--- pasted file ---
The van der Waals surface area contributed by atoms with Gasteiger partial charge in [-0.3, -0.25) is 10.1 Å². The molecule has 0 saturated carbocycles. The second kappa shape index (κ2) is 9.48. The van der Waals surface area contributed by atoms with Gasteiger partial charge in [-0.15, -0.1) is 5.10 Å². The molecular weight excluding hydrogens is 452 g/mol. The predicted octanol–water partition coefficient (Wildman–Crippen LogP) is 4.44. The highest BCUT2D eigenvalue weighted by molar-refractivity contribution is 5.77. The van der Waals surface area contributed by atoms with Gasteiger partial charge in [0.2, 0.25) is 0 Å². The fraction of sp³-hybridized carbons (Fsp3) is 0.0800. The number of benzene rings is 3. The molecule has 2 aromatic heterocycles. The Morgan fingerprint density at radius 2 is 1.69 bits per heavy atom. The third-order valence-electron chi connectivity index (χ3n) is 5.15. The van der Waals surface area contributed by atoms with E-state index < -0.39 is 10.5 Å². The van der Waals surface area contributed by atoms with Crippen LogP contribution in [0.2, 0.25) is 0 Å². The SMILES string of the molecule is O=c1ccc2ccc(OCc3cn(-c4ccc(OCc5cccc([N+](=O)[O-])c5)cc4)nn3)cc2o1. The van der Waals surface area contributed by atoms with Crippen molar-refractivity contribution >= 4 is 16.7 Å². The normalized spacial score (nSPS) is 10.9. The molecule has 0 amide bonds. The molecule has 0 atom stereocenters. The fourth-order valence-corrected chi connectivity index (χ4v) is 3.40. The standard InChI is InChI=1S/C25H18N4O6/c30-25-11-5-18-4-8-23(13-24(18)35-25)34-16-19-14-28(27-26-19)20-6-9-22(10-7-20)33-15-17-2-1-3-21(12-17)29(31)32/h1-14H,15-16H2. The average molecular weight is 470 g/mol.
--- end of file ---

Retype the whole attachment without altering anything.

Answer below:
The van der Waals surface area contributed by atoms with Gasteiger partial charge in [-0.3, -0.25) is 10.1 Å². The molecule has 0 saturated carbocycles. The second kappa shape index (κ2) is 9.48. The van der Waals surface area contributed by atoms with Gasteiger partial charge in [-0.15, -0.1) is 5.10 Å². The molecular weight excluding hydrogens is 452 g/mol. The predicted octanol–water partition coefficient (Wildman–Crippen LogP) is 4.44. The highest BCUT2D eigenvalue weighted by molar-refractivity contribution is 5.77. The van der Waals surface area contributed by atoms with Gasteiger partial charge in [0.2, 0.25) is 0 Å². The fraction of sp³-hybridized carbons (Fsp3) is 0.0800. The number of benzene rings is 3. The molecule has 2 aromatic heterocycles. The Morgan fingerprint density at radius 2 is 1.69 bits per heavy atom. The third-order valence-electron chi connectivity index (χ3n) is 5.15. The van der Waals surface area contributed by atoms with E-state index < -0.39 is 10.5 Å². The van der Waals surface area contributed by atoms with Crippen LogP contribution in [0.2, 0.25) is 0 Å². The SMILES string of the molecule is O=c1ccc2ccc(OCc3cn(-c4ccc(OCc5cccc([N+](=O)[O-])c5)cc4)nn3)cc2o1. The van der Waals surface area contributed by atoms with Crippen molar-refractivity contribution >= 4 is 16.7 Å². The normalized spacial score (nSPS) is 10.9. The molecule has 0 amide bonds. The molecule has 0 atom stereocenters. The fourth-order valence-corrected chi connectivity index (χ4v) is 3.40. The standard InChI is InChI=1S/C25H18N4O6/c30-25-11-5-18-4-8-23(13-24(18)35-25)34-16-19-14-28(27-26-19)20-6-9-22(10-7-20)33-15-17-2-1-3-21(12-17)29(31)32/h1-14H,15-16H2. The average molecular weight is 470 g/mol.